Scripture teaches that the "kingdom of God is in the midst of you" (Luke 17:21), or "within you" suggesting a psychological or spiritual condition of the individual. In this interpretation, the petition in the Lord's Prayer asks for this inner kingdom—that is, attainment of personal salvation, moral and psychological, and reference to this condition as "thy kingdom" suggests an implicit contrast between it and conditions dominated by selfish egoistic desires.

thy will be done,
in earth as it is in heaven.

John Ortberg interprets this phrase as follows: “Many people think our job is to get my afterlife destination taken care of, then tread water till we all get ejected and God comes back and torches this place. But Jesus never told anybody—neither his disciples nor us—to pray, 'Get me out of here so I can go up there.' His prayer was, 'Make up there come down here.' Make things down here run the way they do up there.”[17] The request that “thy will be done” is God’s invitation to “join him in making things down here the way they are up there.”  (Ortberg, John Ortberg. “God is Closer Than You Think”. Zondervan,2005, p.176.)

Give us this day our daily bread.

            DAILY is such a common word in our vocabulary.  But the interesting thing is that when Matthew wrote the Lord's Prayer in his Gospel, the word that was used for DAILY was far from a common word (epiousios ).  In all Greek literature, the word that is translated as DAILY appears nowhere else except here in the Lord's Prayer.  We're talking about 1000s of books, millions of scraps of paper that have survived in museums and archives, and not one of them uses this word that Matthew uses for daily.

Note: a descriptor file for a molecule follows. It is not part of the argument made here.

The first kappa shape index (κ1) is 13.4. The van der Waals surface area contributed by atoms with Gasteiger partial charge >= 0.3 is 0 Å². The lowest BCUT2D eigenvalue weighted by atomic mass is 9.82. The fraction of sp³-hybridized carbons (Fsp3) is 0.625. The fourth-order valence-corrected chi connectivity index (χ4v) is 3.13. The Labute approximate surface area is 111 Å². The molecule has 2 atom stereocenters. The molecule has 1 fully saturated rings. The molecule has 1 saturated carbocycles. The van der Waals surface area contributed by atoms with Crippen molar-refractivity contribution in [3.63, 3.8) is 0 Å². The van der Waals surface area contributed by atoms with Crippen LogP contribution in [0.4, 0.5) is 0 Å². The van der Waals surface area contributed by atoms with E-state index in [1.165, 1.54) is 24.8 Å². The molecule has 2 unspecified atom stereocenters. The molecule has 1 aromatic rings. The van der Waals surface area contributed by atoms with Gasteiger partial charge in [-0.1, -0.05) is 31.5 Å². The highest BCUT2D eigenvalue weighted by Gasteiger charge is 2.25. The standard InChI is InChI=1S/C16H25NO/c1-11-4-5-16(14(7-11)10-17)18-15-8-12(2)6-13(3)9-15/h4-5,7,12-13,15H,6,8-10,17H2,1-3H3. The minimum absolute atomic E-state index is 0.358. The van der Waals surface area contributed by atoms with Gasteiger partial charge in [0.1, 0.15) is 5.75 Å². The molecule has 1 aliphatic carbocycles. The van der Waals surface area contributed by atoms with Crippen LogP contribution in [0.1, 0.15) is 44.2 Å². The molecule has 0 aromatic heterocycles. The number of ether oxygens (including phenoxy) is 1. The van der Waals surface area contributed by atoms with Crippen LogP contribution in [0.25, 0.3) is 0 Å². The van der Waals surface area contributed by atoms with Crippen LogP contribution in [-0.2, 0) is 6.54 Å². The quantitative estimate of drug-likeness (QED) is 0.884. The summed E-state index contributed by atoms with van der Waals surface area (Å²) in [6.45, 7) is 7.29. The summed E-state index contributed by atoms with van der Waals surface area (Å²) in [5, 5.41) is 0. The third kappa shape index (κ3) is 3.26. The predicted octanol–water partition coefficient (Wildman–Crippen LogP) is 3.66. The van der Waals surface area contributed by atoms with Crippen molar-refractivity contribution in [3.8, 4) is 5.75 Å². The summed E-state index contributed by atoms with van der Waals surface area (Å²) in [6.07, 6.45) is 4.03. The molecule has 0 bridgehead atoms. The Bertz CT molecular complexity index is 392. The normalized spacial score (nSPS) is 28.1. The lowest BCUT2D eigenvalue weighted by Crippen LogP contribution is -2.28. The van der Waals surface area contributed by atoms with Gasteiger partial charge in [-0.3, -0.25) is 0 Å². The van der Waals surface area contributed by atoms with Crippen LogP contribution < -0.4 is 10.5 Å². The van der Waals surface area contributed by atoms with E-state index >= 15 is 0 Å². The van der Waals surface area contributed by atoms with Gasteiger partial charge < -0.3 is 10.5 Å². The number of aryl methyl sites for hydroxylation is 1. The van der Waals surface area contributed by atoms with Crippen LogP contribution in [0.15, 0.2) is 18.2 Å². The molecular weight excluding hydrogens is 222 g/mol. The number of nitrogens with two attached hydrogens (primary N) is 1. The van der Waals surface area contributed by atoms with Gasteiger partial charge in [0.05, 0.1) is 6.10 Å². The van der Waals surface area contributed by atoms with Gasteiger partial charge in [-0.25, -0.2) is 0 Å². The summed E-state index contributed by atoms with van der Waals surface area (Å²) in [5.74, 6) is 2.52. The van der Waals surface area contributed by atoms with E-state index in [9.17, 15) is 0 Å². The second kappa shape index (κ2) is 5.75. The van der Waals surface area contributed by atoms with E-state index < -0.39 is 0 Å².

Oh wait -- there is one.  It is a scrap of paper that was apparently a shopping list -- a grocery list.  On that piece of paper is the word DAILY.

            Even though the word is so rare, it is easy to translate because it is a combination of two common words.  We do the same thing today, for example a pistol is often referred to as a hand-gun.  Two words used together to refer to a weapon.  Or a trolley is often called a street-car.  You get the point.

            Matthew and Luke both record the Lord’s Prayer with a word for “daily” that combines two common words and it has left scholars struggling with what Jesus meant with this prayer. (Epiousios seems to be a combination of the Greek words epi (upon or for) and ousia (needed sustenance) creating a sense of “for today’s needs.”)

            The combination of words that we translate as DAILY can be understood as "give us today what we need for tomorrow."  That sounds wonderful, but it is out of touch with the rest of the Gospel teachings.  After all, it was Jesus who said immediately after teaching his disciples to pray the Lord's Prayer, "Do not be anxious about tomorrow, what you will wear or what you will eat.  Today has enough concerns." (Matthew 6:25)

            Other scholars have said that this unusual word for DAILY means "the day's necessary things."